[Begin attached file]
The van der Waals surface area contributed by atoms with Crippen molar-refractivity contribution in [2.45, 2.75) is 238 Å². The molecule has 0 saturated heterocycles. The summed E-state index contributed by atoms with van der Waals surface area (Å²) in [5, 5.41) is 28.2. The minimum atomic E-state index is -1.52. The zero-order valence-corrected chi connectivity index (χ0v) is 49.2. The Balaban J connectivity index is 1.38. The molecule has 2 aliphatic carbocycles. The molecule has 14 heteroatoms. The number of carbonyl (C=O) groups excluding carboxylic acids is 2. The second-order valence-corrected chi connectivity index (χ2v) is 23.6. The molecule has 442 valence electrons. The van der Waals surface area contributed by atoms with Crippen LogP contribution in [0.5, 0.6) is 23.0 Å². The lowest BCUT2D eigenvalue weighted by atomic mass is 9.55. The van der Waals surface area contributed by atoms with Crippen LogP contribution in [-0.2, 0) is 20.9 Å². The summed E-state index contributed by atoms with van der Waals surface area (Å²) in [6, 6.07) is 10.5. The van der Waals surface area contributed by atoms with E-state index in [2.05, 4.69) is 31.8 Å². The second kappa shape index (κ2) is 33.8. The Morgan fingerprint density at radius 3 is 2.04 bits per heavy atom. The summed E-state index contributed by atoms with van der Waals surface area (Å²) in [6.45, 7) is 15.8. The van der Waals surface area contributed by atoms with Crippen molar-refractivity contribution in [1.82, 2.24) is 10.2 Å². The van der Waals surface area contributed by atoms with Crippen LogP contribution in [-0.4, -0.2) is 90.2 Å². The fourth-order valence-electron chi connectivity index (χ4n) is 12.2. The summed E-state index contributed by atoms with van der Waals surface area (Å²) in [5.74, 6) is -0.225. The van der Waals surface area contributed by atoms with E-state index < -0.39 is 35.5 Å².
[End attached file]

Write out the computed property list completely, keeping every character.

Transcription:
The van der Waals surface area contributed by atoms with Crippen molar-refractivity contribution in [2.45, 2.75) is 238 Å². The molecule has 0 saturated heterocycles. The summed E-state index contributed by atoms with van der Waals surface area (Å²) in [5, 5.41) is 28.2. The minimum atomic E-state index is -1.52. The zero-order valence-corrected chi connectivity index (χ0v) is 49.2. The Balaban J connectivity index is 1.38. The molecule has 2 aliphatic carbocycles. The molecule has 14 heteroatoms. The number of carbonyl (C=O) groups excluding carboxylic acids is 2. The second-order valence-corrected chi connectivity index (χ2v) is 23.6. The molecule has 442 valence electrons. The van der Waals surface area contributed by atoms with Crippen LogP contribution in [0.5, 0.6) is 23.0 Å². The lowest BCUT2D eigenvalue weighted by atomic mass is 9.55. The van der Waals surface area contributed by atoms with Crippen LogP contribution in [-0.2, 0) is 20.9 Å². The summed E-state index contributed by atoms with van der Waals surface area (Å²) in [6, 6.07) is 10.5. The van der Waals surface area contributed by atoms with E-state index in [2.05, 4.69) is 31.8 Å². The second kappa shape index (κ2) is 33.8. The Morgan fingerprint density at radius 3 is 2.04 bits per heavy atom. The summed E-state index contributed by atoms with van der Waals surface area (Å²) in [6.45, 7) is 15.8. The van der Waals surface area contributed by atoms with Crippen molar-refractivity contribution in [1.82, 2.24) is 10.2 Å². The van der Waals surface area contributed by atoms with Crippen LogP contribution in [-0.4, -0.2) is 90.2 Å². The fourth-order valence-electron chi connectivity index (χ4n) is 12.2. The summed E-state index contributed by atoms with van der Waals surface area (Å²) in [5.74, 6) is -0.225. The van der Waals surface area contributed by atoms with E-state index < -0.39 is 35.5 Å².